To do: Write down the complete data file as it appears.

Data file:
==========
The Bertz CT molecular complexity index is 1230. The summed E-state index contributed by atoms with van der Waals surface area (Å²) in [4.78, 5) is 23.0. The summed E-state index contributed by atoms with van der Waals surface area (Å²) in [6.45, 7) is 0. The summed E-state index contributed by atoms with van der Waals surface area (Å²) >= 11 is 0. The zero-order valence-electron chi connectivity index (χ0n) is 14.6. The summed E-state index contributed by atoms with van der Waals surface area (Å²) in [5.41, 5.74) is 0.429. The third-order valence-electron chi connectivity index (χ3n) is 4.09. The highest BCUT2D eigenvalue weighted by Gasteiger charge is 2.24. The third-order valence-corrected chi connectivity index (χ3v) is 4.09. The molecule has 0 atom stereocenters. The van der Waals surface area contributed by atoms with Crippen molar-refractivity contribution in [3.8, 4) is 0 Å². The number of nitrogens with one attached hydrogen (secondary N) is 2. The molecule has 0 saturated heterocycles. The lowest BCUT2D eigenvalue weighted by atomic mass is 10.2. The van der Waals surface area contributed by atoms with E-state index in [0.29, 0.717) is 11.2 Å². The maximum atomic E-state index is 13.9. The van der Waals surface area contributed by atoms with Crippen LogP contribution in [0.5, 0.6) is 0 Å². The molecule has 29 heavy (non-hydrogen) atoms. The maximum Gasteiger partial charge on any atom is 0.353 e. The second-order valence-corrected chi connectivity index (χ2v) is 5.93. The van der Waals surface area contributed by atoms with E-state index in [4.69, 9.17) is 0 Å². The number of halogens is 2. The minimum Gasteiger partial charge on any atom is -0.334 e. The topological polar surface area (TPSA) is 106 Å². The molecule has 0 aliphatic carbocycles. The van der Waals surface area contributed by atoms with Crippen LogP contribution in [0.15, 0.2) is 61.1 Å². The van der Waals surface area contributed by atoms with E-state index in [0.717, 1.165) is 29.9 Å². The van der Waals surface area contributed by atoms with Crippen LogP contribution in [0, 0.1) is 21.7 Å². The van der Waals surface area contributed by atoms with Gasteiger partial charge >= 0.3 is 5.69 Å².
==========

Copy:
The Bertz CT molecular complexity index is 1230. The summed E-state index contributed by atoms with van der Waals surface area (Å²) in [4.78, 5) is 23.0. The summed E-state index contributed by atoms with van der Waals surface area (Å²) in [6.45, 7) is 0. The summed E-state index contributed by atoms with van der Waals surface area (Å²) >= 11 is 0. The zero-order valence-electron chi connectivity index (χ0n) is 14.6. The summed E-state index contributed by atoms with van der Waals surface area (Å²) in [5.41, 5.74) is 0.429. The third-order valence-electron chi connectivity index (χ3n) is 4.09. The highest BCUT2D eigenvalue weighted by Gasteiger charge is 2.24. The third-order valence-corrected chi connectivity index (χ3v) is 4.09. The molecule has 0 atom stereocenters. The van der Waals surface area contributed by atoms with Crippen molar-refractivity contribution in [3.8, 4) is 0 Å². The number of nitrogens with one attached hydrogen (secondary N) is 2. The molecule has 0 saturated heterocycles. The lowest BCUT2D eigenvalue weighted by atomic mass is 10.2. The van der Waals surface area contributed by atoms with E-state index in [0.29, 0.717) is 11.2 Å². The maximum atomic E-state index is 13.9. The van der Waals surface area contributed by atoms with Crippen LogP contribution in [0.5, 0.6) is 0 Å². The molecule has 29 heavy (non-hydrogen) atoms. The maximum Gasteiger partial charge on any atom is 0.353 e. The second-order valence-corrected chi connectivity index (χ2v) is 5.93. The van der Waals surface area contributed by atoms with E-state index in [4.69, 9.17) is 0 Å². The number of halogens is 2. The minimum Gasteiger partial charge on any atom is -0.334 e. The topological polar surface area (TPSA) is 106 Å². The molecule has 0 aliphatic carbocycles. The van der Waals surface area contributed by atoms with Crippen LogP contribution in [0.15, 0.2) is 61.1 Å². The van der Waals surface area contributed by atoms with E-state index in [0.717, 1.165) is 29.9 Å². The van der Waals surface area contributed by atoms with Crippen LogP contribution in [0, 0.1) is 21.7 Å². The van der Waals surface area contributed by atoms with Gasteiger partial charge >= 0.3 is 5.69 Å².